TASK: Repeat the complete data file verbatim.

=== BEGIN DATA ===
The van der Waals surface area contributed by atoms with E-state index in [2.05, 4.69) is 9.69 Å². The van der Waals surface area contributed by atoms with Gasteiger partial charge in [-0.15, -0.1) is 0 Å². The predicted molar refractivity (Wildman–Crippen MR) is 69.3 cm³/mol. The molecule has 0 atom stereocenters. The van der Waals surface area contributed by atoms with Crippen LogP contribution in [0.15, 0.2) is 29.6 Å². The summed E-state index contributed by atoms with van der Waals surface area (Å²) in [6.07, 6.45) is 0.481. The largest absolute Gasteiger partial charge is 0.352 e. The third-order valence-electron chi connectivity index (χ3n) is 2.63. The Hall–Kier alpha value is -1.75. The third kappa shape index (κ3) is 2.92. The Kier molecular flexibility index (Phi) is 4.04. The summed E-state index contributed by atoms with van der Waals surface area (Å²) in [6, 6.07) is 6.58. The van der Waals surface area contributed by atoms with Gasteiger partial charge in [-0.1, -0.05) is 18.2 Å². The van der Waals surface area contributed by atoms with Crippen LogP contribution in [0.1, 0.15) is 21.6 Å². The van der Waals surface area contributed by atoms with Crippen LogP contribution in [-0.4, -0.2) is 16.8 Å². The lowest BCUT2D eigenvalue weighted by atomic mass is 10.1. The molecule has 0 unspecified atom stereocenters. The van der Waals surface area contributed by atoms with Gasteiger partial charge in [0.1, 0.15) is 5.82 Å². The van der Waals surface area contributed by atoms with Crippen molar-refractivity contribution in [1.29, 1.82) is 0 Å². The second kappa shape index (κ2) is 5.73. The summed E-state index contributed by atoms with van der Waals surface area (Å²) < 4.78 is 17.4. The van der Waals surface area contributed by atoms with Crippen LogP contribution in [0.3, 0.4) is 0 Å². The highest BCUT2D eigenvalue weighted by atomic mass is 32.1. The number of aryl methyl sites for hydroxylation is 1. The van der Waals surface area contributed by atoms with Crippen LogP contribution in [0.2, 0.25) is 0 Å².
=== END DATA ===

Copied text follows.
The van der Waals surface area contributed by atoms with E-state index in [2.05, 4.69) is 9.69 Å². The van der Waals surface area contributed by atoms with Gasteiger partial charge in [-0.15, -0.1) is 0 Å². The predicted molar refractivity (Wildman–Crippen MR) is 69.3 cm³/mol. The molecule has 0 atom stereocenters. The van der Waals surface area contributed by atoms with Crippen LogP contribution in [0.15, 0.2) is 29.6 Å². The summed E-state index contributed by atoms with van der Waals surface area (Å²) in [6.07, 6.45) is 0.481. The largest absolute Gasteiger partial charge is 0.352 e. The third-order valence-electron chi connectivity index (χ3n) is 2.63. The Hall–Kier alpha value is -1.75. The third kappa shape index (κ3) is 2.92. The Kier molecular flexibility index (Phi) is 4.04. The summed E-state index contributed by atoms with van der Waals surface area (Å²) in [6, 6.07) is 6.58. The van der Waals surface area contributed by atoms with Gasteiger partial charge in [-0.1, -0.05) is 18.2 Å². The van der Waals surface area contributed by atoms with Crippen LogP contribution in [0.1, 0.15) is 21.6 Å². The van der Waals surface area contributed by atoms with Crippen LogP contribution in [-0.4, -0.2) is 16.8 Å². The lowest BCUT2D eigenvalue weighted by atomic mass is 10.1. The molecule has 0 unspecified atom stereocenters. The van der Waals surface area contributed by atoms with Gasteiger partial charge in [0.1, 0.15) is 5.82 Å². The van der Waals surface area contributed by atoms with Crippen molar-refractivity contribution in [1.29, 1.82) is 0 Å². The second kappa shape index (κ2) is 5.73. The summed E-state index contributed by atoms with van der Waals surface area (Å²) < 4.78 is 17.4. The van der Waals surface area contributed by atoms with Crippen LogP contribution in [0.3, 0.4) is 0 Å². The highest BCUT2D eigenvalue weighted by atomic mass is 32.1. The number of aryl methyl sites for hydroxylation is 1. The van der Waals surface area contributed by atoms with Crippen LogP contribution in [0.2, 0.25) is 0 Å².